WASHINGTON, D.C. (Nov. 17, 2015) — The Asian Pacific American Institute for Congressional Studies (APAICS) on Tuesday commended the announcement by President Obama that Minoru “Min” Yasui is a 2015 recipient of the Presidential Medal of Freedom, the Nation’s highest civilian honor.
Mr. Yasui is awarded the Presidential Medal of Freedom posthumously for his commitment to civil and human rights, and his continuous defense of the ideals of democracy embodied in our Constitution. In the aftermath of Pearl Harbor, Yasui challenged the constitutionality of a military curfew during World War II on the grounds of racial discrimination. Yasui would spend the rest of his life appealing his wartime conviction. When he passed away in 1986, his arrest had been overturned by a trial court and the constitutionality of his conviction was being challenged before the Ninth Circuit Court of Appeals.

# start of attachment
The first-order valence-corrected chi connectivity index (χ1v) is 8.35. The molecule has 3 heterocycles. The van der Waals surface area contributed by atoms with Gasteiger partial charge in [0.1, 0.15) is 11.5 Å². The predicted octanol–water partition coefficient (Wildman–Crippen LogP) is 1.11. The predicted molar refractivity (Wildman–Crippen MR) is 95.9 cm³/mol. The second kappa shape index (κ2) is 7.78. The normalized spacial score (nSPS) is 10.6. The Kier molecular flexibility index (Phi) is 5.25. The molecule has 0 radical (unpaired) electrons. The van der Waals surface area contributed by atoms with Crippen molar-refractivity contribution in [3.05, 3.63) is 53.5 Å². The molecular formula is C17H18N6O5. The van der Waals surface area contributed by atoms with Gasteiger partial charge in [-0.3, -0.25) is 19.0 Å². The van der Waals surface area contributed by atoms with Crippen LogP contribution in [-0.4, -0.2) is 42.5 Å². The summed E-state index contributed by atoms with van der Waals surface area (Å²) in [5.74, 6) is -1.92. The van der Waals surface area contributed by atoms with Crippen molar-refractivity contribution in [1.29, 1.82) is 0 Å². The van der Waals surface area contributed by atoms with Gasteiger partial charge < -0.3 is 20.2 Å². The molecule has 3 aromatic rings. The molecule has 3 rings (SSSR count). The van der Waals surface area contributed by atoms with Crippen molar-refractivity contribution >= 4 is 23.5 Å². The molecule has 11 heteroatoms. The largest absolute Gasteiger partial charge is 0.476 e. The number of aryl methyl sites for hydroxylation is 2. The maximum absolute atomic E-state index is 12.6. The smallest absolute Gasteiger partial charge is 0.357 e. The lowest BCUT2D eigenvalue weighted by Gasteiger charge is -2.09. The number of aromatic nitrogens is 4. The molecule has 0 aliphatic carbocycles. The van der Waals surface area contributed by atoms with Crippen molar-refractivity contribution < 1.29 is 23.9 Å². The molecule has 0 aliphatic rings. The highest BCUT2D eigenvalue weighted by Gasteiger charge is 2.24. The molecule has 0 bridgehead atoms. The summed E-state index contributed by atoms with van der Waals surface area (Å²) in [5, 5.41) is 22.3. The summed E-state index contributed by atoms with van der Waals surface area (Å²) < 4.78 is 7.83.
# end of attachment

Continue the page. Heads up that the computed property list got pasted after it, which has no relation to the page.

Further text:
“As a Second Lieutenant in the U.S. Army Infantry Reserves and an attorney who passed the bar in Oregon in 1939, he knew what he was doing when he tried to test the constitutionality of the unjust curfew and forced evacuation orders placed on Japanese Americans. He faced discrimination and adversity, but persevered,” said Floyd Mori, APAICS President and CEO. “Min Yasui was a leader within the Japanese American community and the Japanese American Citizens League for many years. He spent his life advocating for the human and civil rights of all people. Min Yasui is a hero who is extremely deserving of the Presidential Medal of Freedom.”
APAICS also congratulates fellow Presidential Medal of Freedom recipients: Yogi Berra (posthumous), Bonnie Carroll, Hon. Shirley Chisholm (posthumous), Emilio Estefan, Gloria Estefan, Billy Frank Jr. (posthumous), Hon. Lee Hamilton, Katherine G. Johnson, Willie Mays, Senator Barbara Mikulski, Itzhak Perlman, William Ruckelshaus, Stephen Sondheim, Steven Spielberg, Barbra Streisand, and James Taylor.